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  Location: Home >> Research >> Research Progress
Human Neutralizing Antibody Protects against Zika Virus in Mouse Models
Recent world attention has been drawn to a global Zika virus (ZIKV) outbreak and its link with devastating cases of microcephaly. Zika was first identified in the forests of Uganda in 1947, and infection was generally benign in humans. However, an emergent strain of ZIKV is far more virulent and causes a range of clinical anomalies since 2013.
 
ZIKV infection is spreading rapidly in the Americas after originating from an outbreak in Brazil. So far, more than 80 countries and territories have reported the circulation of this kind of mosquito-borne flavivirus. There is mounting concern about the association of ZIKV infection with congenital microcephaly, Guillain-Barré syndrome (GBS) and meningoencephalitis.
 
Neutralizing antibodies are the essential mediator of immunity against viral infection. Dr. XU Zhiheng’s group from the Institute of Genetics and Developmental Biology, Chinese Academy of Sciences, collaborated with Dr. ZHANG Linqi’s group from Tsinghua University, found that a single injection of human neutralizing antibody protects against Zika virus infection and microcephaly in the developing mouse embryos.
 
Dr. ZHANG Linqi’s group, collaborating with Fuchun Zhang’group from Guangzhou Eighth People’s Hospital, previously reported a panel of monoclonal antibodies (mAbs) derived from the longitudinal samples of a ZIKV-convalescent individual and characterized their neutralizing activities, epitope specificities, and development timeline over the course of infection (Yu et al., JCI 2017).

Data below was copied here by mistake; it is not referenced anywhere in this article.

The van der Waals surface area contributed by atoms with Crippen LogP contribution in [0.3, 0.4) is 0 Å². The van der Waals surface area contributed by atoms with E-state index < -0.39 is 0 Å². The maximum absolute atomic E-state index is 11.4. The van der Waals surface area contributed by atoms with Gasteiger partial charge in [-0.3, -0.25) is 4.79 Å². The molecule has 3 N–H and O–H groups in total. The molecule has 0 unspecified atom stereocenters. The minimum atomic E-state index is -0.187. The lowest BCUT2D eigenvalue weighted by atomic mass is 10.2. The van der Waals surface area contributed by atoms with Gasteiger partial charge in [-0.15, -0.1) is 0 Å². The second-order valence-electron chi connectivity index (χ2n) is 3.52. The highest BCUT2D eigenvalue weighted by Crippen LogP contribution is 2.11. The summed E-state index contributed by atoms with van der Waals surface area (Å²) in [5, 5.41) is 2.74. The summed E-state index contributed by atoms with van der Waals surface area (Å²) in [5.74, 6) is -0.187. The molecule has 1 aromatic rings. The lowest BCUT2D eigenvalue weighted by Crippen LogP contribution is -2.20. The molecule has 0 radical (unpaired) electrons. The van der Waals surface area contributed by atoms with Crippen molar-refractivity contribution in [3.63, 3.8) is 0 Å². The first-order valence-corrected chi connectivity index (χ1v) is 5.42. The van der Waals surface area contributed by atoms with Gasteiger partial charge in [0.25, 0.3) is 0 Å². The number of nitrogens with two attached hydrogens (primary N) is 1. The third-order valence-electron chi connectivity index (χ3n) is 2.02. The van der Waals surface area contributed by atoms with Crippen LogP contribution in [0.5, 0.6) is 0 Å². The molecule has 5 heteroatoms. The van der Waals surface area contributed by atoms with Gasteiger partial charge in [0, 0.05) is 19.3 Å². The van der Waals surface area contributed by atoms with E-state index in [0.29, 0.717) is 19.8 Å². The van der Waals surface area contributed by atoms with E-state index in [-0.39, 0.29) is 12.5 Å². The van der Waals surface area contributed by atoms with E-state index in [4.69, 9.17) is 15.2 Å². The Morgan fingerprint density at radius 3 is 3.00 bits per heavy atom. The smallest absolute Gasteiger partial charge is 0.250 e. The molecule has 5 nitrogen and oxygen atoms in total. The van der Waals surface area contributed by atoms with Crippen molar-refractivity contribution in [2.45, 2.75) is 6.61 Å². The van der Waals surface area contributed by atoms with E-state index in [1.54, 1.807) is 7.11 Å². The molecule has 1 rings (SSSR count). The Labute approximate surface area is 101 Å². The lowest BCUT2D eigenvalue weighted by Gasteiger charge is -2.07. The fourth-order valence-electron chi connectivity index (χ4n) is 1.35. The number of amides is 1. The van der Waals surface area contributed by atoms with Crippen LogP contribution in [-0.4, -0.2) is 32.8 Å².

Recently, ZHANG Linqi’s group and XU Zhiheng’s group tested these human monoclonal antibodies in mouse models of ZIKV infection and microcephaly. A single intraperitoneal injection of these antibodies conveyed distinct levels of adult and in utero protection from ZIKV infection, which closely mirrored their respective in vitro neutralizing activities. One antibody, ZK2B10, showed the most potent neutralization activity, completely protected uninfected mice, and markedly reduced tissue pathology in infected mice. Thus, ZK2B10 is a promising candidate for the development of antibody-based interventions and informs the rational design of ZIKV vaccine.
   
This work entitled “A Single Injection of Human Neutralizing Antibody Protects against Zika Virus Infection and Microcephaly in Developing Mouse Embryos” was on-line published in Cell Reports on May 1st, 2018 (DOI: https://doi.org/10.1016/j.celrep.2018.04.005).
 
This work is supported by grants from National Natural Science Foundation of China, Chinese Academy of Sciences and the Ministry of Science and Technology of China.
 
 
Image:ZK2B10 markedly delays mortality. (Image by IGDB)
 
Contact:
Dr. XU Zhiheng
Email: zhxu@genetics.ac.cn